When George Plimpton Met the Best Bartender in Brooklyn
Two New York Legends Collide
The only other person that I had known who possessed a similar charisma to Sunny Balzano’s was my first employer in New York: George Plimpton. Like Sunny, he both stood a head taller than most people and had such a distinctive bearing and manner that in a crowd, one’s eyes would fall on him first and naturally. The description of him I always found to be the most accurate was his own: “I am built rather like a bird of the stilt-like, wader variety—the avocets, the limpkins, and herons,” he wrote in Shadow Box, his greatest book. This implied both a stick-figure physique, which he had, and also a willowy grace and unflinching steadiness. Glimpsing George Plimpton at a museum opening or in the stands at a game or in a crowd waiting for the light to change at York Avenue was like seeing a regal snowy egret standing amidst a gathering of pigeons.
Plimpton was most at ease with people younger than himself, which probably accounted for the enduring friendship we had maintained over the years since we met. I had invited him to Sunny’s Bar on several occasions, even though the idea of George Plimpton, as confirmed an Upper East Sider as one might be, hanging out in Red Hook, let alone Brooklyn, was as far-fetched as spotting Tom Wolfe working out at Gleason’s Gym. It just wasn’t his habitat. But I was convinced that Plimpton would be drawn to Sunny in much the way he was drawn to Muhammad Ali and Marianne Moore—that he would recognize a person who is so effortlessly articulate and frequently lyrical that one regrets one cannot memorize every conversation one has with him. After all, Plimpton was one of these people himself. One afternoon I was playing pool with him in his living room and after I had smacked the cue ball into the rack with particular violence, he exclaimed admiringly, “That sounded like a covey of partridges exploding!”
A few years into my sojourn at Sunny’s, Plimpton invited me to his midtown men’s club for a game of court tennis—an obscure sport that he had mastered and that I had never played—and as we stood in our neighboring changing cubicles afterward, he mentioned that he would be coming to Brooklyn, to emcee a Moth storytellers event at the Brooklyn Academy of Music, and he thought that I might like to come.
Since I knew of no better storyteller than Sunny and simply because his company made just about any excursion far more unpredictable than it would have been without him, I invited Sunny to join me.
I wasn’t sure whether the name George Plimpton would mean anything to Sunny. When it came to popular culture, I was often surprised at what he did and did not know. Certainly, he had heard of the Beatles, but he would be hard-pressed to name any of their songs. He considered Jimmy Durante to be a major historical figure, nearly as prominent as Popeye, but he might have trouble naming the president who came between Nixon and Carter. However, when I told him in the car over that Plimpton was to be the host of the evening, he let out a small cry.
“George Plimpton!” he exclaimed. “Wow. Timmy, I feel that I’ve been following George Plimpton as far back as the beginning of television. He was there in the early days of Jackie Gleason and Jack Benny. I believe he had a talk show even before Steve Allen, who is considered the original talk show host. He has a way about him that is so unique. Although his manner of speech is sophisticated, he has always seemed like a humble man who has very common tastes. Such as boxing. That is probably why I have always liked him so much.”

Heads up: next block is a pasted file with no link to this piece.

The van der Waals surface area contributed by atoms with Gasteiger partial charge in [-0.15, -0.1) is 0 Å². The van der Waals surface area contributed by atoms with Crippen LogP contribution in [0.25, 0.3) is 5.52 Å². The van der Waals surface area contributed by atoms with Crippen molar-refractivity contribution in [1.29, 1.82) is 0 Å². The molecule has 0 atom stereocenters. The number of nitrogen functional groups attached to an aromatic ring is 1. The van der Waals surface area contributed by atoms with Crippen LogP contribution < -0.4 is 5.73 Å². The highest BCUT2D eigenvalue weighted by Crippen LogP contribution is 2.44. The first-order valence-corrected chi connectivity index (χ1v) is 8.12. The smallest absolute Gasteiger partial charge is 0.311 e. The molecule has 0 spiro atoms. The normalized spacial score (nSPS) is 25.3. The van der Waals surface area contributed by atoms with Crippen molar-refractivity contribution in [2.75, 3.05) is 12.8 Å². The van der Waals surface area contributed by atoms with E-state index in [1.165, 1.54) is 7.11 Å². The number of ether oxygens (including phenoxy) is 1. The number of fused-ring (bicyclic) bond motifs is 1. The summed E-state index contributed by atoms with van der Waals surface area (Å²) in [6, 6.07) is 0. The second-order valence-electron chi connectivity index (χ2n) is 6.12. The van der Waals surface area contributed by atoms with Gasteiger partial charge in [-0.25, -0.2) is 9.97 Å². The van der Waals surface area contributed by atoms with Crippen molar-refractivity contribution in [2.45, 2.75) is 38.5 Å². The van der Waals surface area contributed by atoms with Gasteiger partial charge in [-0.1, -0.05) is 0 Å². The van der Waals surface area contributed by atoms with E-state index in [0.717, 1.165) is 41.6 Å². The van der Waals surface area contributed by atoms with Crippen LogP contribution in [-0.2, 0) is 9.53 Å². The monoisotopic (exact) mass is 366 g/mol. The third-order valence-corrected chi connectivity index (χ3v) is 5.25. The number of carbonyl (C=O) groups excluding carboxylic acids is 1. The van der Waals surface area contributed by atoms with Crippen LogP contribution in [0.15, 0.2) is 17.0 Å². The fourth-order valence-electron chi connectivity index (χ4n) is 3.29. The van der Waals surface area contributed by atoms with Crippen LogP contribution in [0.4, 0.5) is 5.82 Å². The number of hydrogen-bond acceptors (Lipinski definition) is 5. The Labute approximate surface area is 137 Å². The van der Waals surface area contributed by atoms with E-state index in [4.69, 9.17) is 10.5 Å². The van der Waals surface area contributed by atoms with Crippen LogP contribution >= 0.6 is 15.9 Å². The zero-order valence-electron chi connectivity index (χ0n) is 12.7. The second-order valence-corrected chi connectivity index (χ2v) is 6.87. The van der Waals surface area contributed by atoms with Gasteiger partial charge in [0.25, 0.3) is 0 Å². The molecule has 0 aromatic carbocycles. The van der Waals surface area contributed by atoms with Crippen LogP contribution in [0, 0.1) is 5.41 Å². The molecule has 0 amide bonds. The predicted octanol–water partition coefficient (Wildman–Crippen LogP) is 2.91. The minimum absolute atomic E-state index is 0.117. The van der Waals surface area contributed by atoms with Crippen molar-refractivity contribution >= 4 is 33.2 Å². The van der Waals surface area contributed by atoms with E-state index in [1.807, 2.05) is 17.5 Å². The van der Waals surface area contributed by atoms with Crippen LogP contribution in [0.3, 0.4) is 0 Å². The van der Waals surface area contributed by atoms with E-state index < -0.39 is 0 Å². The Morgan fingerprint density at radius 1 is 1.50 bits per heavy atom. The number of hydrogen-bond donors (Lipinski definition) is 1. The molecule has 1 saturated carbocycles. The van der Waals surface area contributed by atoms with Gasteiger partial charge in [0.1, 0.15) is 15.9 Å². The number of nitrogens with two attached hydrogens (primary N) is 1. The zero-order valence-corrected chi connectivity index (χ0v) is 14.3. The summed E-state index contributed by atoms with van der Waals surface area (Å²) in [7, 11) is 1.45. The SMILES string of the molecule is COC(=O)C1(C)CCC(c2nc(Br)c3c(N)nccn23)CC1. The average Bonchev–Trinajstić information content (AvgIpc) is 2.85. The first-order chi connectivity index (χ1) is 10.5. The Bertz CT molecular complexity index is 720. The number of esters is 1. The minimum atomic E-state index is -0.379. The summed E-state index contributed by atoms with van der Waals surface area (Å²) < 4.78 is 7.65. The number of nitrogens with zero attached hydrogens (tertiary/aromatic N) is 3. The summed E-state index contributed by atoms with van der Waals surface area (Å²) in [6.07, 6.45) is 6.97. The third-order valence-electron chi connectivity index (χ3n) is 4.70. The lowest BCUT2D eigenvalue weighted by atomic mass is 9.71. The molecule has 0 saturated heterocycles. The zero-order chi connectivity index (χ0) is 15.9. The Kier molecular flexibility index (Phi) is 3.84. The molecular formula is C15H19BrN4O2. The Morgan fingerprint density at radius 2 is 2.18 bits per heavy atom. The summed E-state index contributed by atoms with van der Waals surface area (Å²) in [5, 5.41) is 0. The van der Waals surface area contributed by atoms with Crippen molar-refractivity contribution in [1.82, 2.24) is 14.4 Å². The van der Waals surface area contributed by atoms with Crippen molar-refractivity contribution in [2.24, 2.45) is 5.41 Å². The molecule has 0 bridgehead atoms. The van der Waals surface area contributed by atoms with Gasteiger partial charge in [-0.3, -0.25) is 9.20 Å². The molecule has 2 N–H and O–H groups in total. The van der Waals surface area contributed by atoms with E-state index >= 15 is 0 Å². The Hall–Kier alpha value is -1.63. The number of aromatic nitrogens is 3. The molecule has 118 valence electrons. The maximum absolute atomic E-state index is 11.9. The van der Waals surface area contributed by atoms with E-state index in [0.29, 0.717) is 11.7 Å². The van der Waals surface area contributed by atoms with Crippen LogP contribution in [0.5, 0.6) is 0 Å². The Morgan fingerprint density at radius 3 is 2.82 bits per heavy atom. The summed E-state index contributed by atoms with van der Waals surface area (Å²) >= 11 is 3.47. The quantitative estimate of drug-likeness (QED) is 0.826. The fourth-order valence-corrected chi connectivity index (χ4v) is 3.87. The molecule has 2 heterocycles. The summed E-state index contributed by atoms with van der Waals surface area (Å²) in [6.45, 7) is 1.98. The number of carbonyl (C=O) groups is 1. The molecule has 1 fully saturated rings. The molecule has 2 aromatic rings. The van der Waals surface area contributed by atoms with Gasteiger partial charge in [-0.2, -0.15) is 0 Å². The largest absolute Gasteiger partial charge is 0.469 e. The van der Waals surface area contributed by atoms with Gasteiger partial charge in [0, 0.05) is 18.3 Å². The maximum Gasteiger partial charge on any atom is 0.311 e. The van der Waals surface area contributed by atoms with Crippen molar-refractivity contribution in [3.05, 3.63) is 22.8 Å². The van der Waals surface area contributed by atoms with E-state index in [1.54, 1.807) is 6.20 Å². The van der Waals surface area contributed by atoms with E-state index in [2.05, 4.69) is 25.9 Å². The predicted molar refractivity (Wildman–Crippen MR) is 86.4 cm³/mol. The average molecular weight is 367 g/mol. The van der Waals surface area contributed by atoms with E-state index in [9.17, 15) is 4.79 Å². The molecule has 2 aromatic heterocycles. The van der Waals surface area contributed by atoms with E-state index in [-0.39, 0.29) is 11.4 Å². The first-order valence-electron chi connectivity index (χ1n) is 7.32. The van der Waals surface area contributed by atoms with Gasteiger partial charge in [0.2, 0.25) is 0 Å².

I happened to know that Plimpton’s first appearance on any type of screen wasn’t until 1962, when he played a Bedouin in Lawrence of Arabia (as fanciful a casting choice as there ever has been), but Sunny’s mythologizing of Plimpton was, as usual, more entertaining than the petty facts and I didn’t correct him. Instead, I went on to tell him how I had come to work for Plimpton when I first moved to New York and that of all of his storied exploits, I considered his stint as the triangle player with the New York Philharmonic and his three-round fight with light-heavyweight Archie Moore to be my favorites. When I told him that in Plimpton’s bathroom hung a ring robe with the faded letters “Muhammad Ali” spelled out on the back, Sunny’s eyes widened.
“My goodness,” he said. “Muhammad Ali. If I were to put on Jesus’s cloak, it certainly would do something for me. But Ali’s robe . . . I tell you what, if I could put on Muhammad Ali’s robe while wearing my Marlon Brando ring, the alchemy would be such—fuhgeddaboudit!”
When we arrived at BAM, Plimpton was standing off to himself as people filed in, studying a notebook and appearing oddly forlorn. I called out to him and he looked up with genuine relief.
“George, meet Sunny.”
Sunny took hold of Plimpton’s hand with great vigor and said, “George. May I say I have followed you for many years and for all that it is that it is that you do, you have my greatest admiration and respect. Welcome home, George!”
Plimpton appeared simultaneously bewildered and delighted by this reception. He couldn’t have known that Sunny routinely greeted people as though they were prodigal sons of Brooklyn.
I might have introduced Sunny as a saloon owner, painter, actor, or in any number of ways but instead I said, “You two have something in common, George. You both spent time in the ring. I was telling Sunny on our way over here how Archie Moore once broke your nose and how Muhammad Ali’s robe hangs in your bathroom.”
“Ali, yes,” Plimpton said, in his typical oratorical fashion. “For some reason I never fully understood, he always called me Kennedy. Like the president. He must have de- tected a similarity in our manner or our speech.”
“Sunny was at one time a fighter as well as the proprietor of his own boxing club in Red Hook.”
“Oh?” George said, looking at Sunny inquiringly and a little doubtfully. At that moment, Sunny resembled less an erstwhile boxer than an emaciated shepherd.
“Well, Timmy exaggerates my accomplishments as he tends to do, but, yes, for a time in my life, I took boxing quite seriously,” Sunny said. “And at one pernt, my brothers Frank, who we called Brother, and Ralph, who we called Peanuts, and I, we did form our own club and built a ring inside of a diner.”
“A diner?” Plimpton said. “It must have been rather large to accommodate a boxing ring!”